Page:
seconds." Two boats right in their path. Samuelson swung beneath them and
let out his sails, to pick up drive through the choppy water.
No help for it,
they were going to be late, but at least they had a stretch of water to
themselves. The boats they had just avoided were Hunt's and Goslin's. Now they
were heading straight for the line, Dyce hauling in the main-sheet, hand over
hand, Nat trimming the jib. The boat was suddenly lying over on her side,
heeling under gusts that were almost twice as strong, now that they were headed
close to the wind. She was shivering like a racehorse that has been struck with
a steel whip. When the cannon sounded Samuelson was less than a boat length
from the line, but still it was a poor start, for him.
know," Samuelson said. There was no need to ask what he meant. Dyce was the
first to see it.
tacked." Five seconds later. "Goslin."
With no order
given, they tacked, heading away from the Westchester shore now, out into the
center of the Sound. Hunt and Goslin were on the same tack with them, and one
other boat followed half a minute later, but the rest of the fleet was headed
inshore, where they would be protected from the worst of the waves. It was
always a choice. If they headed out into the Sound they would get a better wind
angle later on, but if they hugged the Westchester shore they would escape the
pounding of the waves, which lessened their speed out here.
eight eight." As Dyce spoke, he boosted himself up on deck, but his brother
was ahead of him, already lying up forward. Like a pair of jockeys flattening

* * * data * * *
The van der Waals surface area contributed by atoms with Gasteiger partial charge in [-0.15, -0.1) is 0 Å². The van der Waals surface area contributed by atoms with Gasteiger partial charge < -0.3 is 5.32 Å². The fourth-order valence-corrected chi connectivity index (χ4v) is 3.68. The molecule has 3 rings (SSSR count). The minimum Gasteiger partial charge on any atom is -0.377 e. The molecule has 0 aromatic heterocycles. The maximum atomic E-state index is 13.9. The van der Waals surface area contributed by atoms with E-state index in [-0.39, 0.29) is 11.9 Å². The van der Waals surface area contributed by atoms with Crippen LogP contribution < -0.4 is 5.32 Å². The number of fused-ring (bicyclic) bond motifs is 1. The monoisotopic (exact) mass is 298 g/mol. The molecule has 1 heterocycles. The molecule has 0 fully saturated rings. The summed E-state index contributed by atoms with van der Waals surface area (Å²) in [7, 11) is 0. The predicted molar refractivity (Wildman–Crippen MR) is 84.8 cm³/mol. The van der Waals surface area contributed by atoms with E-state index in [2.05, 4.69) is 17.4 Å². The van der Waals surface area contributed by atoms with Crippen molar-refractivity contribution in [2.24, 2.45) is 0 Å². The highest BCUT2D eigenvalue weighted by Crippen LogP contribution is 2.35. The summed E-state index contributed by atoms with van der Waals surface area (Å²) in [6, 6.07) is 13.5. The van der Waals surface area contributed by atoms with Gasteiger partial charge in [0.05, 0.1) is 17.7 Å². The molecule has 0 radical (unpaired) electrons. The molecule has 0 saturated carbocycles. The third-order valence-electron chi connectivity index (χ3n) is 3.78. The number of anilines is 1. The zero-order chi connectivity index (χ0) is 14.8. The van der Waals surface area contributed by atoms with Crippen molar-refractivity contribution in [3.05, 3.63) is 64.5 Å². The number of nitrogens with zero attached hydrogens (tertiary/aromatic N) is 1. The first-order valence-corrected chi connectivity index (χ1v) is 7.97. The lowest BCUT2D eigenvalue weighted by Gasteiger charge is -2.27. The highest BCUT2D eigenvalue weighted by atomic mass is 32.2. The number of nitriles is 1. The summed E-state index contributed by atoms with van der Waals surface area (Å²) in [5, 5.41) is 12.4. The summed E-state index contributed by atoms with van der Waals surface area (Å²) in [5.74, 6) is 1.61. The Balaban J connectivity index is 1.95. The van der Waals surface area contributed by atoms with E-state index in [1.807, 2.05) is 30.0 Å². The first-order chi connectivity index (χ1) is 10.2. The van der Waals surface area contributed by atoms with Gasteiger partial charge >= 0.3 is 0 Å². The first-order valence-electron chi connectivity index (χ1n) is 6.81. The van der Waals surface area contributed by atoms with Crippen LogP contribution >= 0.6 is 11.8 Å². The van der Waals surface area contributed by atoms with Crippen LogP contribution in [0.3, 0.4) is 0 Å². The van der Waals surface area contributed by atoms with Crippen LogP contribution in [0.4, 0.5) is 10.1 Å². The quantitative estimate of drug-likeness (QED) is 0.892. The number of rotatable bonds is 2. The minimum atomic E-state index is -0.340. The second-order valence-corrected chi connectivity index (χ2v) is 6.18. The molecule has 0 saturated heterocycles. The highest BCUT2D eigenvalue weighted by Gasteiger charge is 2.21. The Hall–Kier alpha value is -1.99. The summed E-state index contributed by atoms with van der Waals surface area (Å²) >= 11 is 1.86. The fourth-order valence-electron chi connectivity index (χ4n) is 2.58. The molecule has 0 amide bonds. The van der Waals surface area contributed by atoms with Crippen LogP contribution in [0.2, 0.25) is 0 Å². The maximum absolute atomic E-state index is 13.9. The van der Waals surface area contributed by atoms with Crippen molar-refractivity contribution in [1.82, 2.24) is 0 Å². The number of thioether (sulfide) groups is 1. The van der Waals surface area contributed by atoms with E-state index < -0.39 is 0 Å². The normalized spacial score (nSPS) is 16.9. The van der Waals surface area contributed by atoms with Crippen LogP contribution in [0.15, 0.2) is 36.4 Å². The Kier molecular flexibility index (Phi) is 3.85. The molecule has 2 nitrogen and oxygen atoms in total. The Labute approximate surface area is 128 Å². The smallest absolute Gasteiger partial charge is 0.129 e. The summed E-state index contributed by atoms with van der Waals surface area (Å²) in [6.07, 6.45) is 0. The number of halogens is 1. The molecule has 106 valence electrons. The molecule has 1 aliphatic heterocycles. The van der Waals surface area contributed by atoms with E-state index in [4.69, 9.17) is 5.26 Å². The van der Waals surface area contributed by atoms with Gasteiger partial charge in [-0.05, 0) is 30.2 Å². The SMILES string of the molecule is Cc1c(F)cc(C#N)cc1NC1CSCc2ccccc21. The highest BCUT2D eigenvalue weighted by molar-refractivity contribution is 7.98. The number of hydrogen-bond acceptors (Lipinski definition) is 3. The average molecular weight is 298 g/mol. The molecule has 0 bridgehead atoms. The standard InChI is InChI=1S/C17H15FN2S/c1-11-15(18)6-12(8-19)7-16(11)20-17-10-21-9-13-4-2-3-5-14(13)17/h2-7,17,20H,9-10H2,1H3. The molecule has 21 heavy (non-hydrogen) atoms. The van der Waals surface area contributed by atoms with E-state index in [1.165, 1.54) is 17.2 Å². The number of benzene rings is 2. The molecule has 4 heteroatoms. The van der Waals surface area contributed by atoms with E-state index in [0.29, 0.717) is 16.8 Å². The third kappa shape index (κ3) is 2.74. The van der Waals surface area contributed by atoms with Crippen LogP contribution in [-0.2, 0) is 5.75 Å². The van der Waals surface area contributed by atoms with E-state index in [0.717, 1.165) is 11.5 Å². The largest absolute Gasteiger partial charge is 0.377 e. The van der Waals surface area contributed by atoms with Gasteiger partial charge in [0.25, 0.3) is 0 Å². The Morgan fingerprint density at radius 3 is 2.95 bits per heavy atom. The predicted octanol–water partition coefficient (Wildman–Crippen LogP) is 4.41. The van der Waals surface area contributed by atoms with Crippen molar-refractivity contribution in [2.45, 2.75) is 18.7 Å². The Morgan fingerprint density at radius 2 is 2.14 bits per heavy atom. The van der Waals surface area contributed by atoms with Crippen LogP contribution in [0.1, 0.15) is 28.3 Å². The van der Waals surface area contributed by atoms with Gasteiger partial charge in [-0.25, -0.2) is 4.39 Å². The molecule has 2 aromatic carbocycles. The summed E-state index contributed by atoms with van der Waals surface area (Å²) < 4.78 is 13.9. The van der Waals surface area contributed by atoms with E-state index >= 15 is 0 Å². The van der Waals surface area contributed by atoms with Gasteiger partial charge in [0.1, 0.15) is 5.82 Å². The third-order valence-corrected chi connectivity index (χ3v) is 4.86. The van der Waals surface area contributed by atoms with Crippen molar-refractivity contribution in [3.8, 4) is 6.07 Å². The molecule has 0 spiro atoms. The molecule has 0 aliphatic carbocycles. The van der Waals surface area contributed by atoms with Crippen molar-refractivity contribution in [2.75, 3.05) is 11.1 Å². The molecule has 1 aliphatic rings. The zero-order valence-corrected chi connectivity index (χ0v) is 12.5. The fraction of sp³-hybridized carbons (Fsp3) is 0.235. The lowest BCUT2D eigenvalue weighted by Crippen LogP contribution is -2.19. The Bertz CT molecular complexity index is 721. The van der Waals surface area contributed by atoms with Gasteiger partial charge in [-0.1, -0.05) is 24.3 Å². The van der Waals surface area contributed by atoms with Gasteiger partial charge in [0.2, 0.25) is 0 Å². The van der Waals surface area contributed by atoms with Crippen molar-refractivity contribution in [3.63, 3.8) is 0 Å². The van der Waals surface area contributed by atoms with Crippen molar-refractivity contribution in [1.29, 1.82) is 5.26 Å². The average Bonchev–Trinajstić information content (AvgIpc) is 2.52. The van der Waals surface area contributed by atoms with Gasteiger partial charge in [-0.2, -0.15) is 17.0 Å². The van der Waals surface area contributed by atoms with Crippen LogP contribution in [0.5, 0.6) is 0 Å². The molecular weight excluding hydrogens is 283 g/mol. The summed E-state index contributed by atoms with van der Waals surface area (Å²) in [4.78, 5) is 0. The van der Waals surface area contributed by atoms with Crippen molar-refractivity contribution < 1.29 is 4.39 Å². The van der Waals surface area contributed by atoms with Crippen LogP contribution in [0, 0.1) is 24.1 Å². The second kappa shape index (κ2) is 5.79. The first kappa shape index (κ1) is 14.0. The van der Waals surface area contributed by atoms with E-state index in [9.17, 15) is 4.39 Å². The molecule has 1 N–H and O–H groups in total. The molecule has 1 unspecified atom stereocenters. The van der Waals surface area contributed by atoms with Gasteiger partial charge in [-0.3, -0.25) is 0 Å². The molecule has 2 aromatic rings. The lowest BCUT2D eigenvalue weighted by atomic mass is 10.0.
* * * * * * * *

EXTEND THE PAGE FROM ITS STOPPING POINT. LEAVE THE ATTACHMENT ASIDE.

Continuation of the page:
themselves on a horse's back, they rode there, hanging as far out as possible
to help right this boat that weighed 3� tons and that staggered and shuddered
from the force of the wind blowing against them.
Nat felt better.
Riding up here, with the wind in his face, his anger and fear were gone. For a
moment he had a sensation that he couldn't remember his own age. Maybe he was a
child who dreamed this. Maybe he was middle-aged and it was all behind him and
nothing mattered. He couldn't remember, so maybe the old man was right after
all. Damn it, what had he had for lunch yesterday?
The boat was
lying too far over. The wind was picking up. Samuelson released the mainsheet a
few inches, spilling wind from the forward part of the sail, which took a
deformed curve like a seagull with a broken wing. Threading his way through the
waves, Samuelson headed into each crest as it loomed ahead of him, then headed
off, away from the wind as the boat slid down the wave's back. Up and over; off
and away. He held the tiller with thumb and forefinger, constantly moving it
but never more than a few inches, and he was good, he was very good, anyone
could see that. Up. A second's pause, facing almost into the wind, dangling on
the crest, on the brink of losing control, then off and away. Wind filling the
sail again. It was a pleasure to watch him.
The wind shifted
direction and they tacked, almost at the same instant as Hunt and Goslin. They
held the new course a few minutes then tacked back again, as the wind shifted
once more. The fourth skipper never changed course, so that was the end of
A few minutes
later they all tacked for the mark. The boats that headed for Westchester had
done the same and the two groups were converging. Nat could see that the
Westchester leader was ahead of them; it had paid off, then, to hug the shore.
Mackenzie would be first at the mark, then Hunt, and then Houghton. And then
them, probably, just ahead of Goslin. That wasn't bad, fourth, in a fleet like
this, with three more legs for the others to make mistakes.